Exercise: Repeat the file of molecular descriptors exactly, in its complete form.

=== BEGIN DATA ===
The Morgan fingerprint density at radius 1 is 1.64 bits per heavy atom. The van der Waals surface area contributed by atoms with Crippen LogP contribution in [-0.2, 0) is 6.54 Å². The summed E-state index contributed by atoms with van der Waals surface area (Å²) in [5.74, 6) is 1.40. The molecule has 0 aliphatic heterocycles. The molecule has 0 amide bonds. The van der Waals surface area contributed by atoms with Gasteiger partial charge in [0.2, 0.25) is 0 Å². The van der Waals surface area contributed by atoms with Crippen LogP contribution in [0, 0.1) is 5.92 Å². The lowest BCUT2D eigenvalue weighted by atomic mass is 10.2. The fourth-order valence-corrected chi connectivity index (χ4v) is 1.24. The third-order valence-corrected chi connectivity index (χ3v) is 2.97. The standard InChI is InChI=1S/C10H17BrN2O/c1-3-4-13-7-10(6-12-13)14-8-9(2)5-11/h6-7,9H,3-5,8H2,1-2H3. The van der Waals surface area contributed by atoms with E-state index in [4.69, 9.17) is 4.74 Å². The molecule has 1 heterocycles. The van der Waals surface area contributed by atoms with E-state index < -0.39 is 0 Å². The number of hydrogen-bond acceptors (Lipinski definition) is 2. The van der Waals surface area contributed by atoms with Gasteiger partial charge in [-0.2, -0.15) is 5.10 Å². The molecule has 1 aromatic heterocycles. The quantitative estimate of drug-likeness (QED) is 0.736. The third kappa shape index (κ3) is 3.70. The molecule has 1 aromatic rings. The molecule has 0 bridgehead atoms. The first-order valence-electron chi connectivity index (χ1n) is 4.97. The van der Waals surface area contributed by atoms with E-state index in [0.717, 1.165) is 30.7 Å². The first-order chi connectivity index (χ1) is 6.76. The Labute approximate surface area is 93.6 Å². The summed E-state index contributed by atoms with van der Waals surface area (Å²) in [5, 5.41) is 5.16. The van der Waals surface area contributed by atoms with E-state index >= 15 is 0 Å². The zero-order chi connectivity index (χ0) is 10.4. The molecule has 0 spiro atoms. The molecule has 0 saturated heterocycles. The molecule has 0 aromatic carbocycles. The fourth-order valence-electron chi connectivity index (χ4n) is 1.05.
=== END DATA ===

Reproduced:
The Morgan fingerprint density at radius 1 is 1.64 bits per heavy atom. The van der Waals surface area contributed by atoms with Crippen LogP contribution in [-0.2, 0) is 6.54 Å². The summed E-state index contributed by atoms with van der Waals surface area (Å²) in [5.74, 6) is 1.40. The molecule has 0 aliphatic heterocycles. The molecule has 0 amide bonds. The van der Waals surface area contributed by atoms with Gasteiger partial charge in [0.2, 0.25) is 0 Å². The van der Waals surface area contributed by atoms with Crippen LogP contribution in [0, 0.1) is 5.92 Å². The lowest BCUT2D eigenvalue weighted by atomic mass is 10.2. The fourth-order valence-corrected chi connectivity index (χ4v) is 1.24. The third-order valence-corrected chi connectivity index (χ3v) is 2.97. The standard InChI is InChI=1S/C10H17BrN2O/c1-3-4-13-7-10(6-12-13)14-8-9(2)5-11/h6-7,9H,3-5,8H2,1-2H3. The van der Waals surface area contributed by atoms with E-state index in [4.69, 9.17) is 4.74 Å². The molecule has 1 heterocycles. The van der Waals surface area contributed by atoms with E-state index < -0.39 is 0 Å². The number of hydrogen-bond acceptors (Lipinski definition) is 2. The van der Waals surface area contributed by atoms with Gasteiger partial charge in [-0.2, -0.15) is 5.10 Å². The molecule has 1 aromatic heterocycles. The quantitative estimate of drug-likeness (QED) is 0.736. The third kappa shape index (κ3) is 3.70. The molecule has 1 aromatic rings. The molecule has 0 bridgehead atoms. The first-order valence-electron chi connectivity index (χ1n) is 4.97. The van der Waals surface area contributed by atoms with E-state index in [0.717, 1.165) is 30.7 Å². The first-order chi connectivity index (χ1) is 6.76. The Labute approximate surface area is 93.6 Å². The summed E-state index contributed by atoms with van der Waals surface area (Å²) in [5, 5.41) is 5.16. The van der Waals surface area contributed by atoms with E-state index >= 15 is 0 Å². The zero-order chi connectivity index (χ0) is 10.4. The molecule has 0 spiro atoms. The molecule has 0 saturated heterocycles. The molecule has 0 aromatic carbocycles. The fourth-order valence-electron chi connectivity index (χ4n) is 1.05.